80 relations: Antoine de Saint-Exupéry, Article (grammar), Austria, Baltic languages, Baltic region, Balto-Slavic languages, Balts, Belarusian language, Bubonic plague, Charles University, Chernyakhovsk, Common Era, Curonian language, East Prussia, Famine, France, Galindian language, Georg Heinrich Ferdinand Nesselmann, German language, Germanisation, Germany, Gothic language, Grammatical case, High Prussian dialect, Kaliningrad Oblast, Königsberg, Kingdom of England, Kingdom of Scotland, Language revitalization, Latin alphabet, Latin script, Latvian language, Lithuania, Lithuanian language, Lord's Prayer, Low German, Low Prussian dialect, Luther's Small Catechism, Lutheranism, Malbork, Masurian dialect, Nadruvians, Nazi Germany, Nicole Oresme, North Germanic languages, Noun, Old Prussians, Optative mood, Ostroróg, Ostsiedlung, ..., Podlachia, Poland, Poles, Polesia, Pomerelia, Poznań, Praetorius, Prague, Proto-Indo-European language, Prussia, Prussia (region), Reformation, Rus' people, Russia, Salzburg Protestants, Second language, Shoe, Simon Grunau, Slavic languages, Soviet Union, Sudovian language, Suffix, Teutonic Order, The Little Prince, University of Basel, University of Königsberg, Vistula, Vocative case, Vytautas Mažiulis, Warmian-Masurian Voivodeship. Expand index (30 more) » « Shrink index
Antoine Marie Jean-Baptiste Roger, comte de Saint-Exupéry (29 June 1900 – 31 July 1944) was a French writer, poet, aristocrat, journalist, and pioneering aviator.
An article (with the linguistic glossing abbreviation) is a word that is used with a noun (as a standalone word or a prefix or suffix) to specify grammatical definiteness of the noun, and in some languages extending to volume or numerical scope.
Austria (Österreich), officially the Republic of Austria (Republik Österreich), is a federal republic and a landlocked country of over 8.8 million people in Central Europe.
The Baltic languages belong to the Balto-Slavic branch of the Indo-European language family.
The terms Baltic region, Baltic Rim countries (or simply Baltic Rim), and the Baltic Sea countries refer to slightly different combinations of countries in the general area surrounding the Baltic Sea in Northern Europe.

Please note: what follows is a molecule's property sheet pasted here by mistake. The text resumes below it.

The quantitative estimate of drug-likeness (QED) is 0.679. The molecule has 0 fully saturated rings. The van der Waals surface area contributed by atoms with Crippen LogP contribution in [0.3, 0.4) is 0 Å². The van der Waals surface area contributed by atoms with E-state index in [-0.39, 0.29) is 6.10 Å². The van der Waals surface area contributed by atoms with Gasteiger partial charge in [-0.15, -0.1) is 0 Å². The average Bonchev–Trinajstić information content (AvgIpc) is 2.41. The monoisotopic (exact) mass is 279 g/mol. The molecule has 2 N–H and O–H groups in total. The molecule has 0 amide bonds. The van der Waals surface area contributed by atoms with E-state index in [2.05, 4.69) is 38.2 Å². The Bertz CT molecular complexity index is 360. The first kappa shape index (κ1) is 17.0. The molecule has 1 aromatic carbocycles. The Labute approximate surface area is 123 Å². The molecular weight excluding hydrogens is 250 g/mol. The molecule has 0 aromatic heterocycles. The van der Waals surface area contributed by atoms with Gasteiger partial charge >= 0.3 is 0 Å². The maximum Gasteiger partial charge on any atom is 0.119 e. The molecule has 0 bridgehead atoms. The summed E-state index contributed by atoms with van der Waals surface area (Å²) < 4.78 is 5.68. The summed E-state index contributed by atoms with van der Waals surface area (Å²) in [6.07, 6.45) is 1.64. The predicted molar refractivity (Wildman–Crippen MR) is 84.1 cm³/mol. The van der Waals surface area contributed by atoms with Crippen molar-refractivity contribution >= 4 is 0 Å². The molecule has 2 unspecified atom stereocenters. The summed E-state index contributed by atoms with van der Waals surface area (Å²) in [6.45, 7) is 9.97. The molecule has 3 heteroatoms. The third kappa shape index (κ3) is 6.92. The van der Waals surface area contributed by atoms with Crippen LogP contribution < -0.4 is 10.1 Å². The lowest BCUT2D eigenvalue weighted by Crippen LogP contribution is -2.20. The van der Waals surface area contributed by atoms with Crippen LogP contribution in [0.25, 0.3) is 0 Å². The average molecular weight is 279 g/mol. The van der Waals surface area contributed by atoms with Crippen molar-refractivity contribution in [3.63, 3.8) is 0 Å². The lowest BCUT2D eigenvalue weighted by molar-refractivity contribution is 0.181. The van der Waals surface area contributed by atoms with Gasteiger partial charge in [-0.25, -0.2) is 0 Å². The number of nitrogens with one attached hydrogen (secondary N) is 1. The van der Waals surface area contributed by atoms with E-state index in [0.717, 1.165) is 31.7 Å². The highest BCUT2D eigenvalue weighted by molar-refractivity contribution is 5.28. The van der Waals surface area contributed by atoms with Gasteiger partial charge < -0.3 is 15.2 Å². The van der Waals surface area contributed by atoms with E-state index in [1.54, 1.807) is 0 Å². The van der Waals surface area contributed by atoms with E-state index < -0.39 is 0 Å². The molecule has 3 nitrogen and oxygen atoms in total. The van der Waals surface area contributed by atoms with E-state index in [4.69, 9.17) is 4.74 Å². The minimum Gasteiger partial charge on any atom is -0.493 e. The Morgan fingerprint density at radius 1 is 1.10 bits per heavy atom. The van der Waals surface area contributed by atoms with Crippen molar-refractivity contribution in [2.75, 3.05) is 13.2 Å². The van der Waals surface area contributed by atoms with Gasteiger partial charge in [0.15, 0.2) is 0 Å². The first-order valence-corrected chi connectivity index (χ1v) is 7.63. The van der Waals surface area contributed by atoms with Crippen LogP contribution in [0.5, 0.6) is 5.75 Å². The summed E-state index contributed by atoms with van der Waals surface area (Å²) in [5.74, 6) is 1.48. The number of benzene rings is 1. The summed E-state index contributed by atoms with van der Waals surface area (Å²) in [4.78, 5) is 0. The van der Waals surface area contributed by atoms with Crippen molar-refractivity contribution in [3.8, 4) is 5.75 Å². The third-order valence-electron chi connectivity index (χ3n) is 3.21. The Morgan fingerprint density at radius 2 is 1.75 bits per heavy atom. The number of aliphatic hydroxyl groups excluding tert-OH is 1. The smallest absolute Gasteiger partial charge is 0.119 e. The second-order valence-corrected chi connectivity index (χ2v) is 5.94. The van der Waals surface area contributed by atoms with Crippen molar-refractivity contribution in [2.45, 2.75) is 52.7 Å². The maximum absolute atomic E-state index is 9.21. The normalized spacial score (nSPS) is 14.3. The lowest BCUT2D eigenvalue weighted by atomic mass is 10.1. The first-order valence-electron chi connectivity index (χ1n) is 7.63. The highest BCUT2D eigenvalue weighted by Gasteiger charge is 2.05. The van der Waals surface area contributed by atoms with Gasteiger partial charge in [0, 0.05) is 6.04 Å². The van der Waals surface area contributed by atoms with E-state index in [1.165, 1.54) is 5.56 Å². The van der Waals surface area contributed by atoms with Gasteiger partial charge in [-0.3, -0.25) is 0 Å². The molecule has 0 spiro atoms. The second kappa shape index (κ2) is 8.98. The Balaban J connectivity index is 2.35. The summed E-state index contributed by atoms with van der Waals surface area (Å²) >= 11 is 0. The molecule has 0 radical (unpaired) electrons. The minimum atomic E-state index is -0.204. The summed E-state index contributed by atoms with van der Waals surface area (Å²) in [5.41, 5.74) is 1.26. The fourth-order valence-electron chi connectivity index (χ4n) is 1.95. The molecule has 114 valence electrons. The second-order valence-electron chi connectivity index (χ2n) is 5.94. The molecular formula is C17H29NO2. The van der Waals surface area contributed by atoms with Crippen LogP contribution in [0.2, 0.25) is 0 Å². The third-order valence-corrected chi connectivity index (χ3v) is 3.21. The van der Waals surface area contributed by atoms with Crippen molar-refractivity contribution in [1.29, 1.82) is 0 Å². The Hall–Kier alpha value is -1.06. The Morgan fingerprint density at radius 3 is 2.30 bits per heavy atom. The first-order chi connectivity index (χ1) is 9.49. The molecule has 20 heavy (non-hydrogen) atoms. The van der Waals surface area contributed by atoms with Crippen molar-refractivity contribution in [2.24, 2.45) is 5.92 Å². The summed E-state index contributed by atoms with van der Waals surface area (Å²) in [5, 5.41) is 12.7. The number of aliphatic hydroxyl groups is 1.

The Balto-Slavic languages are a branch of the Indo-European family of languages.
The Balts or Baltic people (baltai, balti) are an Indo-European ethno-linguistic group who speak the Baltic languages, a branch of the Indo-European language family, which was originally spoken by tribes living in the area east of Jutland peninsula in the west and in the Moscow, Oka and Volga rivers basins in the east.
Belarusian (беларуская мова) is an official language of Belarus, along with Russian, and is spoken abroad, mainly in Ukraine and Russia.
Bubonic plague is one of three types of plague caused by bacterium Yersinia pestis.
Charles University, known also as Charles University in Prague (Univerzita Karlova; Universitas Carolina; Karls-Universität) or historically as the University of Prague (Universitas Pragensis), is the oldest and largest university in the Czech Republic. Founded in 1348, it was the first university in Central Europe. It is one of the oldest universities in Europe in continuous operation and ranks in the upper 1.5 percent of the world’s best universities. Its seal shows its protector Emperor Charles IV, with his coats of arms as King of the Romans and King of Bohemia, kneeling in front of St. Wenceslas, the patron saint of Bohemia. It is surrounded by the inscription, Sigillum Universitatis Scolarium Studii Pragensis (Seal of the Prague academia).
Chernyakhovsk (Черняхо́вск); prior to 1946 known by its German name (Įsrutis; Wystruć) is a town and the administrative center of Chernyakhovsky District in Kaliningrad Oblast, Russia, located at the confluence of the Instruch and Angrapa Rivers, forming the Pregolya.
Common Era or Current Era (CE) is one of the notation systems for the world's most widely used calendar era – an alternative to the Dionysian AD and BC system.
The Curonian language (Kurisch; kuršu valoda; kuršių kalba), or Old Curonian, is a nearly unattested extinct language spoken by the Curonians, a Baltic tribe who inhabited the Courland Peninsula (now western Latvia) and the nearby Baltic shore.